The economist will tell us that the economy of any nation comprises four interrelated sectors, operating to ensure that resources are best utilised in the production of goods and services to maximise the welfare of its citizenry. The sectors are the financial, fiscal/government, external and real. While all four sectors have important roles in the welfare of the citizenry, the role of the real sector is particularly significant and strategic. It is the sector responsible for the production and distribution of goods and services (from a combination of factor resources), necessary to meet the consumption demand of an economy. It drives economic growth and development, and provides an indication on the living standard of the citizens of an economy and the effectiveness of governments macroeconomic policies. Furthermore, it facilitates the creation of economic linkages with other sectors and helps in capacity building, employment and income generation. In view of this, a discussion of the real sector is topical as it is the pillar upon which the governments objective of inclusive growth and poverty alleviation hinges, since it contributes the most to employment generation and growth. However, the real sector of the Nigerian economy is under threat and no one seem to be observing the trend and bring it to the front burner and hence nothing is being done about it. The wise man see evil afar off and do something to avert it but fool will wait until it he feels the impact before doing something about it.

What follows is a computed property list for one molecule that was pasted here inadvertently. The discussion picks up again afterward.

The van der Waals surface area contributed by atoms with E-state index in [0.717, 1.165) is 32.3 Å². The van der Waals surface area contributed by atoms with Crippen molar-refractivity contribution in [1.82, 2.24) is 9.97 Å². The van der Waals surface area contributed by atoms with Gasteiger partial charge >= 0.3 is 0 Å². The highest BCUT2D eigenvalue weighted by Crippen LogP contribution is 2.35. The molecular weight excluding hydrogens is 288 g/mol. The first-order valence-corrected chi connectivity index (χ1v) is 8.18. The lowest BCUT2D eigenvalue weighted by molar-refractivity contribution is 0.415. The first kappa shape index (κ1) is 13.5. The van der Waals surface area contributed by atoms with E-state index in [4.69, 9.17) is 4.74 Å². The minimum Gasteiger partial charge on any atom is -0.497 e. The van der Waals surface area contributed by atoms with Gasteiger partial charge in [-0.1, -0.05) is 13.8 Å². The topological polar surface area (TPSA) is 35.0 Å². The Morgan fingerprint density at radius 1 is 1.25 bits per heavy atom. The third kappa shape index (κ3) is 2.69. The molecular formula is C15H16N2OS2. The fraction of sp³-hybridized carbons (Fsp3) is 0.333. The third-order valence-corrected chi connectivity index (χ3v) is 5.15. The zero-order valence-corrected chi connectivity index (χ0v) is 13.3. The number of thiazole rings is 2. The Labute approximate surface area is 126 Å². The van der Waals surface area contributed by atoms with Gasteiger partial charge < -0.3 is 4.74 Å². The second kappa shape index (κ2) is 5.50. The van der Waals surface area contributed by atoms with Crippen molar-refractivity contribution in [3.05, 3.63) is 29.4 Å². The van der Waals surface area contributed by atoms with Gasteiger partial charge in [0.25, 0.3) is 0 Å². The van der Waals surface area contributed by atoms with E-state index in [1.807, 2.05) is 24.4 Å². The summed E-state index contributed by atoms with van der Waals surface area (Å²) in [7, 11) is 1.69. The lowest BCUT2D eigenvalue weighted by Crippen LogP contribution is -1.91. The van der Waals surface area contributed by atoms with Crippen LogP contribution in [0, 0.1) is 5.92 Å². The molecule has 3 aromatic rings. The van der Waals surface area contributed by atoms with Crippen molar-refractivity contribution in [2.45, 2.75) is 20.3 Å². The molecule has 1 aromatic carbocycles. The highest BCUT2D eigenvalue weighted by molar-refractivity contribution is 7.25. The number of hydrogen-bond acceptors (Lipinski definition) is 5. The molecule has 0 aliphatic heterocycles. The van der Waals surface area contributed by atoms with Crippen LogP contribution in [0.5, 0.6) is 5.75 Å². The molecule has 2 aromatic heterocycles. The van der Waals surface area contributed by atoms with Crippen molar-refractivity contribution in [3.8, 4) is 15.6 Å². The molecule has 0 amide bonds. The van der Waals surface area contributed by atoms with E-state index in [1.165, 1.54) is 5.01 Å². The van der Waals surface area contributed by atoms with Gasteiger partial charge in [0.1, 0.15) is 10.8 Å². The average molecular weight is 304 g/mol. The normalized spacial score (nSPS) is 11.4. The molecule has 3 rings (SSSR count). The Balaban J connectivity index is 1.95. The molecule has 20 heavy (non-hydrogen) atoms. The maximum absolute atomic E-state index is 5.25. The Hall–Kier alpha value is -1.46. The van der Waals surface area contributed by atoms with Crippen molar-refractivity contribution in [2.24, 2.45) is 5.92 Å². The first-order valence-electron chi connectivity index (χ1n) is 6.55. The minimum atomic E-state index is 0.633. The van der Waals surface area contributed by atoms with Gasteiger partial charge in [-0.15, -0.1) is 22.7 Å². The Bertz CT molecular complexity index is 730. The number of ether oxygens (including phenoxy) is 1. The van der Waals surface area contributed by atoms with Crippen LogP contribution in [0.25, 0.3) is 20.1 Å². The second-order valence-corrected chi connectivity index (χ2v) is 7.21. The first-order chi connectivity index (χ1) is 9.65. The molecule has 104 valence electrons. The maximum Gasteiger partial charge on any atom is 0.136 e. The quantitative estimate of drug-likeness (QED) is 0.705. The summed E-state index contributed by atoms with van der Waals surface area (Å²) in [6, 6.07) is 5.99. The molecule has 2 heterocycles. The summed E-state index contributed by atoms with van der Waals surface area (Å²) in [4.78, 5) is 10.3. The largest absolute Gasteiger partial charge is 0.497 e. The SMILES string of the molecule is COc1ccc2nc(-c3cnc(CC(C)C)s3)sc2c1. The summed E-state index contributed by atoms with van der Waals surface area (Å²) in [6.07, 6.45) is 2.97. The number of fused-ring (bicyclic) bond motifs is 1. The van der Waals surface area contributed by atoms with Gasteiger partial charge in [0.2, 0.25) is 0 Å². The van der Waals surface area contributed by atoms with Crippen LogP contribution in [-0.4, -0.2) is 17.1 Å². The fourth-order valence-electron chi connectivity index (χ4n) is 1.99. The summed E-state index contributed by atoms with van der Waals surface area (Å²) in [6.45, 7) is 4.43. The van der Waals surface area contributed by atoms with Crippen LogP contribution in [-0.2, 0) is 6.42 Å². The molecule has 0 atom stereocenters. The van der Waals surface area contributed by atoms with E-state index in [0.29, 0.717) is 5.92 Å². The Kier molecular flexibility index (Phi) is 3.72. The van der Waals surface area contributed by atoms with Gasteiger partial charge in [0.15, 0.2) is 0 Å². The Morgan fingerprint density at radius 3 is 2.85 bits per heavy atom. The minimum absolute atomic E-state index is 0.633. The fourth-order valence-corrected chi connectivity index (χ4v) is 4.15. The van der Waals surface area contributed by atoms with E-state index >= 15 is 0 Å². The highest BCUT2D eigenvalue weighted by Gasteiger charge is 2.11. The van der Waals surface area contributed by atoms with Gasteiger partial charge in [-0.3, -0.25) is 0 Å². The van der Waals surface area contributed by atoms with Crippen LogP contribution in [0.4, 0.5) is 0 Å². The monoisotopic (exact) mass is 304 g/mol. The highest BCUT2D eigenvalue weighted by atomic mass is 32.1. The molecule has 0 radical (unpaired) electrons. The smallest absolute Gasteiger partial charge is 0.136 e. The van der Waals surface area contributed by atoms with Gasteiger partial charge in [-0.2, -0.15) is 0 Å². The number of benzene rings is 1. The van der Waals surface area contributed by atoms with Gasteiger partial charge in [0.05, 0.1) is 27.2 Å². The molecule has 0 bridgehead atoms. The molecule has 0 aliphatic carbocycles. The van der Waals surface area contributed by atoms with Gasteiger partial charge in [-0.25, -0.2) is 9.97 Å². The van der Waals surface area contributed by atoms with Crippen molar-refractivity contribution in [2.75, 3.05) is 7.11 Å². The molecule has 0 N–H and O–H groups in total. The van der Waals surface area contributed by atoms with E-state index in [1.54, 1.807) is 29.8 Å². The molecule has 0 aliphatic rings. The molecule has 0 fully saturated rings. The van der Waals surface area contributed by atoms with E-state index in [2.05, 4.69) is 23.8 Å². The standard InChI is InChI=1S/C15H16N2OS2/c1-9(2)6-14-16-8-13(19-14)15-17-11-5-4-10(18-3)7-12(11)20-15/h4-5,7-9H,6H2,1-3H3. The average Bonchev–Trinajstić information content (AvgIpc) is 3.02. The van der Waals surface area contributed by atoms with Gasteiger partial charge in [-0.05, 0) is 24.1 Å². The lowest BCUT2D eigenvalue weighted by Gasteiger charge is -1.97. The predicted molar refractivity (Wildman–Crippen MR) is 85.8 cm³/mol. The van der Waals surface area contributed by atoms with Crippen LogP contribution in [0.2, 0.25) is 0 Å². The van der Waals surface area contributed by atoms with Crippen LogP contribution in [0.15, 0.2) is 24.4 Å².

Looking at the data of Import from China since 2013 to 2016, you will observe that the volume of importation from China has consistently been on the increase. As a matter of fact, the volume of importation from China alone is more than double that from the United State of America (USA) which happened to be the next to China on the list of top Import origin of Nigeria. For example, in 2013, about 22% of the total import volume into Nigeria was from China, while that of USA is 11%. This volume of importation from China increased to 26% in 2014 while the USA retained the second position with a volume amounting to about 11%. In 2015 the total import volume from China into the Nigerian market jump to a whopping 35%, while that of the USA dropped to about 8%